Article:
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      November 2, 2017

      Thursday   8:00 PM

      209 E. Washington Street, Unit One
      Bloomington, Illinois 61701

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      Real Estate

      with Lucy Dacus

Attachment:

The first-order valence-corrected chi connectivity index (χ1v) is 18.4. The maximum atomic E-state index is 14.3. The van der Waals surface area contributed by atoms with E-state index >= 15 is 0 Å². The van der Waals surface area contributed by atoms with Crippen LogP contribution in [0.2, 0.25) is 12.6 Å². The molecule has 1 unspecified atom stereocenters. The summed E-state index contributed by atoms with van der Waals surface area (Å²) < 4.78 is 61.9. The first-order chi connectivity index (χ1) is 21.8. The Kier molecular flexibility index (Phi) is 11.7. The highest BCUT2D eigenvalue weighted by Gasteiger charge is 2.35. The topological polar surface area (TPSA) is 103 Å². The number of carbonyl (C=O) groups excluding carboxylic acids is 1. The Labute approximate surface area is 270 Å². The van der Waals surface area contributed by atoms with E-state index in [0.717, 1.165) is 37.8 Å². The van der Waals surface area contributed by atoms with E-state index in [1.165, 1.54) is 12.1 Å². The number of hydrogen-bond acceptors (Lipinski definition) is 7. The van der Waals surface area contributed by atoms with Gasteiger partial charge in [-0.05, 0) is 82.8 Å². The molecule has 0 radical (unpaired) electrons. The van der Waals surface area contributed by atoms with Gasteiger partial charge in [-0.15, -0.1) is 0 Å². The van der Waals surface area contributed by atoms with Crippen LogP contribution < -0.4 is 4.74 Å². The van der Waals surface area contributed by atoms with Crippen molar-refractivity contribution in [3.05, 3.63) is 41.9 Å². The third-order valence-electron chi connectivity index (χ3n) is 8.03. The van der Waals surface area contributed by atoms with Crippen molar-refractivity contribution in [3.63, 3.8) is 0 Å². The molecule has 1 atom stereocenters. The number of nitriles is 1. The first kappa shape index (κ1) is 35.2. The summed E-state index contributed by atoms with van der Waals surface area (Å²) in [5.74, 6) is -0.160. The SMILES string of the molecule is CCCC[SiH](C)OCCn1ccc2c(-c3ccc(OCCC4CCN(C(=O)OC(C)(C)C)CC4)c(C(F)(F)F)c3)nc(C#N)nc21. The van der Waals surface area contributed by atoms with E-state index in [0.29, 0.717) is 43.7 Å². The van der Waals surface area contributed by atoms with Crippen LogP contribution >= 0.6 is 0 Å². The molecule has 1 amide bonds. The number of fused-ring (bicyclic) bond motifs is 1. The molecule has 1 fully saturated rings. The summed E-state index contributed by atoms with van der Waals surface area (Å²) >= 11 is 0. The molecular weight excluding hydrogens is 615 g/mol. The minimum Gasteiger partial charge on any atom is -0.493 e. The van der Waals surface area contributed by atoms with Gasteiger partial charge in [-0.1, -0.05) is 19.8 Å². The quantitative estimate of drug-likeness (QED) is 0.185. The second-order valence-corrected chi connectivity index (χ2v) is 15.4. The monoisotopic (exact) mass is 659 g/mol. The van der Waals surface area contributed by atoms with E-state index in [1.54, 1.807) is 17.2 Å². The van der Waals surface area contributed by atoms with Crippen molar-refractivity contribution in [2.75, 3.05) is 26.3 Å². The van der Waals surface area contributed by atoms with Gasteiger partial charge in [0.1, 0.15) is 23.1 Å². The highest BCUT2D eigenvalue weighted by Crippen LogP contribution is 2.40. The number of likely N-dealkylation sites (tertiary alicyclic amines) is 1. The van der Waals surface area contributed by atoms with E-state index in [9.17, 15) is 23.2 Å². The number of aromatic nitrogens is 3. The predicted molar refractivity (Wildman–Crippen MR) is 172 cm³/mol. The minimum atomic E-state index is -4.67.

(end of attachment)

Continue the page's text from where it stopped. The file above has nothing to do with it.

In Mind, the fourth full-length record from Real Estate, is a portrait of a mature band at the height of its power. Long respected for their deft lyrical hand and gorgeous melodies, In Mind builds upon the bands reputation for crafting perfect songs and carries Real Estate even deeper into the pantheon of great songwriters.On the new record, the band fine-tunes the winsome songwriting and profound earnestness that made previous albums2009s Real Estate, 2011s Days, and 2014s Atlasso beloved, and pushes their songs in a variety of compelling new directions. Written primarily by guitarist and vocalist Martin Courtney at his home in Beacona quiet town in upstate New YorkIn Mind offers a shifting of the gears, positing a band engaged in the push/pull of burgeoning adulthood. Reflecting a change in lineup, changes in geography, and a general desire to move forward without looking back, the record casts the band in a new lightone that replaces the wistful ennui of teenage suburbia with an equally complicated adult version. The record not only showcases some of the bands most sublime arrangements to date, it also presents a leap forward in terms of production, with the band utilizing the studio as a tool to broaden the sonic landscape of their music to stunning effect.In Mind offers passing nods to the sanguine qualities of earlier releases while also depicting a band in a state of real change. Since the recording of the bands last album, Courtney had become a father of two and settled into a newfound domesticity living in Beacon, while bassist Alex Bleeker made the move out to sunny California, creating a complicated new set of logistics for the band to work around. Additionally, after the departure of founding member and lead guitarist Matt Mondanile in 2015, the bandCourtney, Bleeker, and drummer Jackson Pollisfaced the prospect of either closing ranks or embracing the changes that bringing in new people would ultimately bring. It just seemed like a good moment to move in a slightly different direction, says Courtney, The idea of bringing in a stranger seemed too weird, but I wasnt interested in recording as a four-piece and having some hired gun come out to play shows with us. In the end asking Julian Lynchwho wed already been playing with and weve known since high schoolto join the band made the most sense. He felt like a full-time member of the band already. This was also true of keyboardist Matt Kallman, who previously played with the band on Atlas and on that records subsequent tour. Joining the band in a more official capacity before the recording of In Mind, Kallman contributed in both sound and scope, writing the keyboard parts and contributing to the albums arrangements. With a new lineup secured and armed with an arsenal of songs that Courtney and Bleeker had spent the past six months writing, the band approached the business of fleshing out the songs in an almost workmanlike manner.It was good being outside of the city, recalls Kallman. We got a little Airbnb in Beacon and we rented a practice space inside an old converted high school. We would walk to the high school and play music all day, then go play basketball, go to the health food store or go out to dinner, then go back to the house. We did that every day for, in total, about three weeks. It was nice not having the headache of our regular lives. It all felt very open, like we were planted there to do a job and thats all we could do was just work on the songs. I think the music kind of reflects that space we were infree and open and cautiously optimistic.Recorded in Los Angeles with producer Cole M.G.N. (known for his work with the likes of Beck, Snoop Dogg, Dam-Funk, Nx Worries, and Julia Holter), the eleven tracks on In Mind deliver the same kind of warmth and soft-focus narratives that one has come to expect from the bandpastoral guitars, elegantly deployed arrangements, a sort of mindful melancholybut there is also a newly adventurous sonic edge to the proceedings. Album openerthe ebullient pop number Darling announces itself with a wash of synth tones rather than guitars. Elsewhere, on tracks like Serve the Song and Two Arrows, guitarist Julian Lynch employs a variety of distorted guitar sounds that might have felt out of place on previous Real Estate records, with the latter track stretching out beyond the six-minute markthe closest thing to a jam the band has ever recorded. The bands predilection for crafting airtight pop songs remains in full-effect here, with songs like Stained Glass and Same Sun occupying the same kind of rarefied universe as fan favorites like Talking Backwards or Its Real. Where does one thing ever end and the next begin? Courtney asks in the latter, I do not wish to retrace the steps Ive taken / All that matters now is where Im going.Glittering pop moments aside, the records most stunning moments are arguably its most restrained After the Moon unspools in waltz-like fashion, while album closer Saturday offers In Minds most pointed take on moving beyond the fascinations of youth: When a stranger is living in your old house / What does where you were born still say about you? / Itd be best to jettison what you cant redo.Perhaps more than on any other Real Estate record, the lyrics on In Mind seem to reflect a struggle between youth and adulthood, the desire for escapism balanced against the increasing demands of responsibility. (Theres no place I would rather be right now, sings Courtney on Stained Glass, Id love to never leave but I just dont know how.) I feel like it takes touring a record for a few months and playing the songs over and over for me to really start understanding my own lyrics, says Courtney, but so much of this record feels like it has to do with my concerns about taking care of my family. I will often walk my wife and kids to the library and then just go out on my own, wandering around the town for three or four hours and writing the lyrics in my head. Courtney continues, We certainly never thought this would be our lives, but now that it is, we all want to protect that and nourish it and keep it safe. I think maybe thats what this record is about.As for the bands increasingly widespread appeal, both bassist Alex Bleeker and Courtney can only theorize as to what it is about their music that seems to strike such a profound chord with listeners. I think theres an earnestness to what we do, says Bleeker. Its coming from a truthful place of human experience, but its also kind of raw. It evokes something for people, even though we are often dissecting subject matter that seems super normal and undramatic, its also relatable. We all grew up with this common, cookie-cutter kind of American suburban experience and we cant help but write about that. I think there arent a lot of people who actually write about that in a very forthright way.Per bassist Alex Bleeker, the songs on In Mind reflect a kind of quiet ambition on the part of the band. A desire not to reinvent themselves, but rather to just be the best version of themselves that they can be. Were never looking to overhaul anything in a huge way, he says, But we do want to grow and explore new territory and use the studio in a different way. We didnt want to change anything arbitrarily, but it felt good to reach out into some more exploratory space while still holding on to what makes us Real Estate in the first place.